Photos © Al Cook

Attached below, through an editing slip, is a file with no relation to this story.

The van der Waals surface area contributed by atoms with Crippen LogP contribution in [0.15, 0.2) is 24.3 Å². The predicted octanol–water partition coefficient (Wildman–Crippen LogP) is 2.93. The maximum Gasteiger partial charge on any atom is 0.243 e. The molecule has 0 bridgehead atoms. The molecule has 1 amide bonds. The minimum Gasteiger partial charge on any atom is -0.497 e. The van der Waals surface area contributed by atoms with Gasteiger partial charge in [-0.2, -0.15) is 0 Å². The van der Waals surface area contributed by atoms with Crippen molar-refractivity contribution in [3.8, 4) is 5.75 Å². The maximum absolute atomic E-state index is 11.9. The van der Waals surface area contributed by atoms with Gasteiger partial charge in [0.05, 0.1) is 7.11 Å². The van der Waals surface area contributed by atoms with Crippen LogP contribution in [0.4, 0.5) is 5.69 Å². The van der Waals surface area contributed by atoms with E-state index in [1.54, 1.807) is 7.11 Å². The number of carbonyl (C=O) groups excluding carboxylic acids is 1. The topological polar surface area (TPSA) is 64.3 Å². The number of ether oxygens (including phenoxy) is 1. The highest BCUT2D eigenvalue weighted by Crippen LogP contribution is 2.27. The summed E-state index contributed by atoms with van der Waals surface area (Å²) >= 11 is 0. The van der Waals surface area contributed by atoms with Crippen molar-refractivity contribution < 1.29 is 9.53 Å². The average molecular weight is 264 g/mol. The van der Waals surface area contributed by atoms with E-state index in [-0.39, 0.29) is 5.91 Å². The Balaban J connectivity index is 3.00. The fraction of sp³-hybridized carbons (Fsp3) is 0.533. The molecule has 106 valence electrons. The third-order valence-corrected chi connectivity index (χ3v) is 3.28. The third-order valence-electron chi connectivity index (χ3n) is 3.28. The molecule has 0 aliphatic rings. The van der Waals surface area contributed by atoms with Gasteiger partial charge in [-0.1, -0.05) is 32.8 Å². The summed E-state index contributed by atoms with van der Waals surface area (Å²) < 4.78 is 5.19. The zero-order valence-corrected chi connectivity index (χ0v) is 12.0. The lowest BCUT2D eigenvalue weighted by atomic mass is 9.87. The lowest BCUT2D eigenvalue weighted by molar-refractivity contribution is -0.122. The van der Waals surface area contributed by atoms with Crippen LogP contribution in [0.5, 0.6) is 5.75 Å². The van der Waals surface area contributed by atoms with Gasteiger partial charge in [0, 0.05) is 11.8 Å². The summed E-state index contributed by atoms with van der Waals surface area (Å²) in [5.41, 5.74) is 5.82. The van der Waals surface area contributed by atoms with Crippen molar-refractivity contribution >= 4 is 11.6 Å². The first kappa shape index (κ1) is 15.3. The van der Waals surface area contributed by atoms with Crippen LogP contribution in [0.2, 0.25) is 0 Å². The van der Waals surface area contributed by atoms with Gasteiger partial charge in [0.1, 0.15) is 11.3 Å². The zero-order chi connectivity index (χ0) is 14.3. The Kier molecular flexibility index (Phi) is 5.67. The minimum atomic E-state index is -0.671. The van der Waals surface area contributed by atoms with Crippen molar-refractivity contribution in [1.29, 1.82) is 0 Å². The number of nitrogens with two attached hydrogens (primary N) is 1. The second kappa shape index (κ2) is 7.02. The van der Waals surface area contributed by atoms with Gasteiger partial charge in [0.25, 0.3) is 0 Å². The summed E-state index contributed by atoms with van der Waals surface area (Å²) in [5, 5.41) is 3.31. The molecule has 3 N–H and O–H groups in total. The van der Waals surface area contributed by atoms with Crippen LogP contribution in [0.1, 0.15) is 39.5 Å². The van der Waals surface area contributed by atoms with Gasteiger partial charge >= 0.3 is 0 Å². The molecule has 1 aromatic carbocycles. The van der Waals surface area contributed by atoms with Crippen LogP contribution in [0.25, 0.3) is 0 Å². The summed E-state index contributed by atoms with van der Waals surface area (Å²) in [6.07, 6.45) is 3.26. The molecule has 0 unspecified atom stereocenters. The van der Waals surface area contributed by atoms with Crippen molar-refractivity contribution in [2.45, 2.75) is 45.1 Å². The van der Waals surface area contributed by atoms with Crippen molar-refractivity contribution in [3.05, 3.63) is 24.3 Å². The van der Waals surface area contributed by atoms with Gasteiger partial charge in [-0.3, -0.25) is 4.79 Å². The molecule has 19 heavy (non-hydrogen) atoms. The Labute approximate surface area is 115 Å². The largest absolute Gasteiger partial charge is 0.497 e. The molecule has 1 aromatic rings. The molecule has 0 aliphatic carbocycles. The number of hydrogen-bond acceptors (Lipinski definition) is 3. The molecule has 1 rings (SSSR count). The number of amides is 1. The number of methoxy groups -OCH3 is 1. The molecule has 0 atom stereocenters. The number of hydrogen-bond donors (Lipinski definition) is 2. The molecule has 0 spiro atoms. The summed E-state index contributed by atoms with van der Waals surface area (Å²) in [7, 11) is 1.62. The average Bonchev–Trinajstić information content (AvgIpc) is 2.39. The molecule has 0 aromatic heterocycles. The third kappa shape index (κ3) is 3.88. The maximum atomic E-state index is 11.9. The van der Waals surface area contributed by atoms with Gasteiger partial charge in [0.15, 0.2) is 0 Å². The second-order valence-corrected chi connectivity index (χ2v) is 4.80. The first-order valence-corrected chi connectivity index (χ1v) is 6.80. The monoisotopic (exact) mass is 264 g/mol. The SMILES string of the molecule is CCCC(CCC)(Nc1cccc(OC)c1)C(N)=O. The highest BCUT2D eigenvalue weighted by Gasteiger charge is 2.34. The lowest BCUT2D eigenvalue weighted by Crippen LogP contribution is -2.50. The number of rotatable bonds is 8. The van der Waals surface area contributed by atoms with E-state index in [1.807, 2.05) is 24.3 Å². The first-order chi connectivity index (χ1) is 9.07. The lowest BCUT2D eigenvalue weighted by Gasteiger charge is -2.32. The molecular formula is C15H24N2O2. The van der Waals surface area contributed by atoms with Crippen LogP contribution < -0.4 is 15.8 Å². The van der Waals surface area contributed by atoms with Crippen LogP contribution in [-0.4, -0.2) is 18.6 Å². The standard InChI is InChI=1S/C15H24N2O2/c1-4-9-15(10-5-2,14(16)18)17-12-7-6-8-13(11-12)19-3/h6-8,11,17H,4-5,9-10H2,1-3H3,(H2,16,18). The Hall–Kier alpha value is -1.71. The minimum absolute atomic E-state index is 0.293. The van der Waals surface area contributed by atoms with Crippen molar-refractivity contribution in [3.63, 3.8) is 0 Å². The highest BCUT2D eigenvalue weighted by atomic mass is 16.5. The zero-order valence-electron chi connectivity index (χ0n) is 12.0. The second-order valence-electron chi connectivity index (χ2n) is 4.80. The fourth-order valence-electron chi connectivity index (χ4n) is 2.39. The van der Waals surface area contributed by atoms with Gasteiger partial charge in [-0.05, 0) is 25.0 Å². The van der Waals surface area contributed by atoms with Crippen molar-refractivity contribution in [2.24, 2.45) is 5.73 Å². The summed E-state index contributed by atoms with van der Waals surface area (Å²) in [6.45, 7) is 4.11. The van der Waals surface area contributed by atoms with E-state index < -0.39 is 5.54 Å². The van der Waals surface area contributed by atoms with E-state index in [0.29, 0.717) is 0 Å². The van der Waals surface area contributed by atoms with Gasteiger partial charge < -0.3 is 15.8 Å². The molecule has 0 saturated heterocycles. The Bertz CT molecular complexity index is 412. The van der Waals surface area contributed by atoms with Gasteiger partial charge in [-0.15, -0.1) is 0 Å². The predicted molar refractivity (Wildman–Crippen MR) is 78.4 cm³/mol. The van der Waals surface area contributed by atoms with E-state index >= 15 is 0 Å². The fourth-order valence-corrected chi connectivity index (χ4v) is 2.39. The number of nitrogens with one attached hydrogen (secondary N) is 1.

To start, we must ask ourselves, is the equitation the only foundation on which a successful professional or amateur career can be built?  In fact,  the equitation is found solely in the United States; the rest of the world competes only in a jumper format.  This is a differentiating point, and the results produced by American riders support the claim that the equitation is important to professional success.  Two of the top three ranked riders on the Longines Global Champions Tour, the highest level of international showjumping competition, are American riders.  These riders, Kent Farrington, currently ranked first, and McLain Ward, currently ranked third, both have strong backgrounds in the equitation.  Kent Farrington won the Washington Equitation Finals and the USEF Medal Finals during his junior years, and McLain Ward was only 14 when he won the USEF Medal Finals.  They are shining examples of how the equitation provides a necessary foundation for those looking to find success beyond their junior years.  Because the equitation focuses on the correctness of the rider down to the smallest details, it encourages perfectionism.  This extreme attention to detail is very important at the top levels of competition, whether it be on the Longines Global Champions Tour, at the USHJA International Derby Finals, or anywhere in between.  The courses seen in equitation classes, particularly the finals, also prepare riders for competition as professionals.  They are typically challenging and technical, like jumper courses, but they require precision and style, like hunter courses.  As the fences go up and the classes become more competitive, jumper courses require more precision and style and hunter courses become more challenging and technical.  However, at a more entry-level, the equitation effectively combines aspects of both.  The pressure faced by equitation riders at the finals is also preparation for the pressure that any top professional will face in the course of their career. If riders learn to cope with different stresses and pressures as  juniors, they will be better equipped to handle them as professionals.